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“Wish” Review: Why Yes, Disney Still Has Magic To Offer

“Wish” Review: Why Yes, Disney Still Has Magic To Offer

Why is everyone hating on “Wish?”

 

 

Disney’s Wish movie is supposed to be the result of 100 years of making magic—let’s say that again, an entire century. It’s supposed to be the Disney movie to end all Disney movies. The film that encapsulates all the classics and proves that Disney still very much has a place in our futures. And while the negative sentiments surrounding the film are coming out left and right, there’s no denying that Wish does have some magic tucked in there—maybe it’s just a little too expected.

 

 

Let’s talk about that synopsis. In the film, our main character Asha lives in the kingdom of Rosas, where King Magnifico and wife Queen Amaya rule over their happy-on-the-surface subjects. Why are they so happy? You see, King Magnifico is magic, and he has the power to grant people their most desired wish. But on every subject’s 18th birthday (or their first day in Rosas, if they’re immigrants), they must give their wishes to Magnifico. These wishes literally become glowing balls that float around Magnifico’s study.

 

And when Asha interviews to be Magnifico’s apprentice, she asks a pretty logical question: If not all these wishes will be granted, why not just give them back to the people of Rosas so that can personally try to achieve what their hearts desire without someone magically handing it to them?

 

 

Well, after Magnifico throws her out, Asha makes a wish that night, and a literal star (named Star) makes its way to Rosas. Star is cute, bubbly and gets into all sorts of trouble. And have I mentioned that Star magic? Well, magic enough to make Valentino the goat talk and for everyday items to dance.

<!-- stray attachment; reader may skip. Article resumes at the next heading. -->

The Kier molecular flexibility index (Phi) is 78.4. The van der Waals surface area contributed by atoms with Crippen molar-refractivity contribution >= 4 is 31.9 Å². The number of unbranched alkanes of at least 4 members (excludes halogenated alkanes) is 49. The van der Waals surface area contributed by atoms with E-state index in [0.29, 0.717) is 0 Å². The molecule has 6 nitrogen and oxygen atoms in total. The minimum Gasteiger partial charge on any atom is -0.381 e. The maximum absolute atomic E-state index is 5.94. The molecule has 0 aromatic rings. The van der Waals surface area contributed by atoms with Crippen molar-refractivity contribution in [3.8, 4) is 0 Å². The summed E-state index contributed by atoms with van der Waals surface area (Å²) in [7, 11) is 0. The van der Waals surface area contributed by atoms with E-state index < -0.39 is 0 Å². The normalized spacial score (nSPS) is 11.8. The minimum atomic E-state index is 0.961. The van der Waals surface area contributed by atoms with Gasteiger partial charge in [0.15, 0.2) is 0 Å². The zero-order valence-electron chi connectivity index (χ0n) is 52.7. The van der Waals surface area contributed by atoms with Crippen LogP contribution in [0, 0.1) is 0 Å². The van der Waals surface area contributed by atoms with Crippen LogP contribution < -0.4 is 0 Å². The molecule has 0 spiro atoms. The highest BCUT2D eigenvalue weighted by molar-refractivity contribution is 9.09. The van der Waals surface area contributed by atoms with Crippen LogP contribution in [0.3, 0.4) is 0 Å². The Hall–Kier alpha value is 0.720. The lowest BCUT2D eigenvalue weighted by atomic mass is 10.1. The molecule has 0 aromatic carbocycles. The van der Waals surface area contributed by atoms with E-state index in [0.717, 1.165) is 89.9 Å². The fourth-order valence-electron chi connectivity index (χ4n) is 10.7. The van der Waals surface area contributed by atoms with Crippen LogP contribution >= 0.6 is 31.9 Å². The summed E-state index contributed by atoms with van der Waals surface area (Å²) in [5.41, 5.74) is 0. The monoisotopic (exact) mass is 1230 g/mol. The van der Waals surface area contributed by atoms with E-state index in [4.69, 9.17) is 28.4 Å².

But Star can’t make everything better. It’s up to Asha and her band of loved ones to stop Magnifico and restore genuine (not literal) magic to Rosas.

 

 

I know I’m sounding sarcastic, but that’s only because the narrative of Wish is not only flawed, but it takes the Disney ethos of making magic far too literally. The film does not present a magical experience in the way that the classics (still) do, and doesn’t pull at the heart like Encanto or Coco. But is it awful? Not at all. 

 

The characters are lovable; Valentino is that quirky animal sidekick that every Disney protagonist needs, and Star, while questionable, is honestly endearing. Asha’s journey might not be deep and empowering for 2023, but she’s a 17-year-old girl who’s trying to figure things out. And King Magnifico is a self-absorbed villain whose color palette is green (why are people hating on this little feature, BTW? There was a meme pointing this out that millions positively engaged with).

 

And, of course, there are the songs and dance numbers. Some are enjoyable but ultimately fall flat, and there are others that really soar. Are we looking at a Best Original Song here? Probably not; but the lack of an award or nomination does not make a song.

 

 

What I’m trying to say is that Wish may not be what we expect from a powerhouse like Disney, particularly because it’s supposed to celebrate 100 years, but it is a Disney movie. And being that it deserves to be called such, there is magic there. 

 

You just can’t be so cynical about it. Didn’t we all enjoy The Little Mermaid (to be clear, the 1989 one) a little bit more when we hadn’t realized how young and naïve Ariel actually was? Didn’t we like Sleeping Beauty more before we came to the conclusion that she doesn’t actually do anything? Didn’t we all enjoy our trips to Disney Land (or Disney World if you were lucky) before we actually had to pay for our tickets? 

 

Look, we’re not kids anymore. But that doesn’t mean we can’t enjoy a little bit of magic when the opportunity presents itself.

 

 

Art James Francisco

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